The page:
Last weekend, June 27 to 29, REVRSE gallery continued its commitment to experimental media by hosting Interactive Mappathon. The third such event for REVERSE, the marathon-style projection mapping workshop culminated in a series of site-specific, collaboratively built installations. Held in the artist-run space just south of McCarren Park, the workshop was led by interactive visual artist and educator CHiKA and digital artist and developer Bruno Kruse.
For three days, a widely diverse group of artists, filmmakers, game designers, production technicians, and projection enthusiasts – some traveling from as far as Alabama or Chicago to attend the workshop – learned to map video projections onto physical surfaces using MadMapper and Modul8 software.
On Sunday, June 29, their efforts were on view in REVERSE, where the dimly lit gallery had the feel of a Hack-a-thon: a mess of black cables, white cords, and blue tape strewn across simple wooden worktables; the soft glow of half-cracked laptops against abandoned paper coffee cups; and the last-minute, frantic consultations between collaborators over the gentle clicking of keyboards.
While some groups structured their designs around line drawings or paper sculptures jutting from the wall, others relied on objects found around the gallery: a round metal fan, assorted AV equipment painted white, and even shards of carefully arranged, layered glass. Playfully psychadelic and immersive, the installations demonstrated the exciting artistic potential of projection mapping.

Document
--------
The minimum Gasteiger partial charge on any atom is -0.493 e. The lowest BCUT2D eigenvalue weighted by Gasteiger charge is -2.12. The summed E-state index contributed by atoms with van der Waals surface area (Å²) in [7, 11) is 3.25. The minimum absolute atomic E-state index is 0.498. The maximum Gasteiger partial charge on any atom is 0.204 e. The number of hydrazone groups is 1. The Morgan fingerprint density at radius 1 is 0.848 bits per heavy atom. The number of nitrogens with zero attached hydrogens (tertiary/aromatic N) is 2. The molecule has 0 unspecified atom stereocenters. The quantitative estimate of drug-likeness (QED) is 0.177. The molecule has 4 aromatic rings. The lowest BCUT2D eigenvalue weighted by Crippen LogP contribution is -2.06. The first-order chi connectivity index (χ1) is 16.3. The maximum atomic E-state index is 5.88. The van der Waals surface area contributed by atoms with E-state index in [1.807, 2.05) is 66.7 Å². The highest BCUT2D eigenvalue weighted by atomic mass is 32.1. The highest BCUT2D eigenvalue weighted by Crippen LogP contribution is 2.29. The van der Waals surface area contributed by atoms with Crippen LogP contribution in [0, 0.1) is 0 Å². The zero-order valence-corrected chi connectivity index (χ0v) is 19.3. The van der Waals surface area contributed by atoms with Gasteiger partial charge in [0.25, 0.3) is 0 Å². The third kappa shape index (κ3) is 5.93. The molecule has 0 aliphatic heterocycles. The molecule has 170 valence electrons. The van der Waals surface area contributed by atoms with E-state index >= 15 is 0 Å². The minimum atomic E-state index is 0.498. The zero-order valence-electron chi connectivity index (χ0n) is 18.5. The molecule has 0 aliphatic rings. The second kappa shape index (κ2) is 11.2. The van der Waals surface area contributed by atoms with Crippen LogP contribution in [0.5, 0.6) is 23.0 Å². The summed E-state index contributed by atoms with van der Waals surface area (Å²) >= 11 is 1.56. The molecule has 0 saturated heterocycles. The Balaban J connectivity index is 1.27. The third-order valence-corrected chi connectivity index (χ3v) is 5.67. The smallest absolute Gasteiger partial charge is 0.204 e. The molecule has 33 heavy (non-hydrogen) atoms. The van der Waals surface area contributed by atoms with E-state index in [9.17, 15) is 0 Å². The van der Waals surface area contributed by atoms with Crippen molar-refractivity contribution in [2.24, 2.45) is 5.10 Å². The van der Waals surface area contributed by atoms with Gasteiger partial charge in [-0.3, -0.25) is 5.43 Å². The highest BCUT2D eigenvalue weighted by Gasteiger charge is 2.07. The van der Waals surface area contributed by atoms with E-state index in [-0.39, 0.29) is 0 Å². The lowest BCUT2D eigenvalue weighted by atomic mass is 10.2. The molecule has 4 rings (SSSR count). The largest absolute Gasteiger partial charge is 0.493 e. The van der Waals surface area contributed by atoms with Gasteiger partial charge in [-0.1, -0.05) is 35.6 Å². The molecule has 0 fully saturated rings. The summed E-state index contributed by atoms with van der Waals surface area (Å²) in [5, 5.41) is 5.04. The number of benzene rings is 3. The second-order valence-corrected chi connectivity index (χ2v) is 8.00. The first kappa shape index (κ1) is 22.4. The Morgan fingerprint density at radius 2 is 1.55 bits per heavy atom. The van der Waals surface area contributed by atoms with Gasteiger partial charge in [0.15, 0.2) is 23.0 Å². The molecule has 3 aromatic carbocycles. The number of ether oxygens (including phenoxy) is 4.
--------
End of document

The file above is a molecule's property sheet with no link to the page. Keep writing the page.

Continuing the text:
Although projecting video onto non-flat surfaces dates back to 1969 (when it was first used to create optical illusions for Disneyland’s Haunted Mansion ride), the technique has risen in popularity over the last few years. Also known as “video mapping” or “spatial augmented reality,” it has been used for a wide range of commercial and artistic purposes. In conjunction with mobile media, sensors, or other external devices, the projections can even respond to viewer movement or data input.
The same criticisms levied against much so-called “new media” art – that it relies on sensationalism and spectacle, that it fetishizes and celebrates technology rather than critically examining its social and political implications – can be said of projection mapping. In many projection mapping projects, the stunning visual effects mask works with little beyond the surface. At the same time, by freeing digital artists from the screen and from the white cube gallery space, projection mapping presents exciting possibilities for work that directly engages the public and doesn’t ask permission to do so. And, as the works at REVERSE demonstrate, projection mapping can be both poetic and mesmerizing, stunning to behold and infinitely adaptable.